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    Getting to know your students

    In a large enrollment lecture course, it may seem like there are few opportunities to get to know your students more personally. In this video, Dan Levy demonstrates how, despite a class’s large size, instructors can still take concerted steps to better know their students. Levy pushes himself to learn more about his students’ interests and backgrounds, resulting in a friendly, welcoming space where students feel comfortable participating and taking risks.

    Developing A Learning Culture

    Some academic environments emphasize to students that being “right“ is what matters most. In Dan Levy’s class, however, what really matters is sound thinking, regardless of whether or not such thinking results in the “right” answer. In this video, Levy describes how he sees his job not as “coming with the truth,” but rather as inviting students into activities designed to authentically making them think.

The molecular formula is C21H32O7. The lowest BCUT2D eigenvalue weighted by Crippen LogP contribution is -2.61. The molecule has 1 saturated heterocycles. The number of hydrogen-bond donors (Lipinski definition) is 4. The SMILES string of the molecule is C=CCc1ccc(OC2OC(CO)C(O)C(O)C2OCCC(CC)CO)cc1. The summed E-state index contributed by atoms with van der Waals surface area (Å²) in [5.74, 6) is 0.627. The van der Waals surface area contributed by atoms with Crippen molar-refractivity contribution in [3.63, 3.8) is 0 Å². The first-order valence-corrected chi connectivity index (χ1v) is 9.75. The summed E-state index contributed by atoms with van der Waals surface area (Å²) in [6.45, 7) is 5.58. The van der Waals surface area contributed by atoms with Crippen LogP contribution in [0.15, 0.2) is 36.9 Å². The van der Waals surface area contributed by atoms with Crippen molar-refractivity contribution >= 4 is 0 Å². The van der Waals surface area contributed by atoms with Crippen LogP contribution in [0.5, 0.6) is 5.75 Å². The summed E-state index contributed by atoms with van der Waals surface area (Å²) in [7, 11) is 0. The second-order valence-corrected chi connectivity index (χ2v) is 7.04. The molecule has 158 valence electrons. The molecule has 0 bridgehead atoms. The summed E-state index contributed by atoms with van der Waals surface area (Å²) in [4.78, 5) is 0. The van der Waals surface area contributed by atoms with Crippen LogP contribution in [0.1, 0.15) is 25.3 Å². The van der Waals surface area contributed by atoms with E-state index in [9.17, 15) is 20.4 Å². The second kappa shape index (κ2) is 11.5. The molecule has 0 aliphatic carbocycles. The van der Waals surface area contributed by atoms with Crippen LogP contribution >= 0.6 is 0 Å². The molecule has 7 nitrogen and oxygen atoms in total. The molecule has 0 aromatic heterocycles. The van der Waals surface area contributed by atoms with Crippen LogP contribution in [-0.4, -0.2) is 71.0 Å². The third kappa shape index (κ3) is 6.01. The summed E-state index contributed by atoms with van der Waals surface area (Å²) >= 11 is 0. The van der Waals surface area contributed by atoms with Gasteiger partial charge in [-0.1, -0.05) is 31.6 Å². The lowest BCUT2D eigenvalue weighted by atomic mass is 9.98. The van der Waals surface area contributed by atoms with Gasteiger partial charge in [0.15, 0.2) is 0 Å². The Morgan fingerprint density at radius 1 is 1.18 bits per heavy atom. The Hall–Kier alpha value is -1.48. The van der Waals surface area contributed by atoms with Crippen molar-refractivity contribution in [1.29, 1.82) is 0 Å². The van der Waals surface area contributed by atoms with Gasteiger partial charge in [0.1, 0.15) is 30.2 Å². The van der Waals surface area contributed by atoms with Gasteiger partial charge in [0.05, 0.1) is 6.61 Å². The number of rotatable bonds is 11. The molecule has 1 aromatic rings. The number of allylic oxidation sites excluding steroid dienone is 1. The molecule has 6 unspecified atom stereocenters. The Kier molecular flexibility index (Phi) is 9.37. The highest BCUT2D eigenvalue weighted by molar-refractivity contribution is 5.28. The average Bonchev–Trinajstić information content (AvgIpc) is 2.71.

Encouraging a willingness to get it wrong

    Students often pay close attention to how instructors receive wrong answers. Students who feel shut down by a professor after taking an intellectual risk may think twice before they raise their hands next time. Instructors sensitive to this possibility nurture curiosity by acknowledging the difficulty of a text, inviting students to share initial understandings, providing clear feedback, and normalizing the process of being incorrect as a crucial step on the journey toward understanding.  In this video, Jane Mansbridge describes how she channels candor and curiosity to create a...

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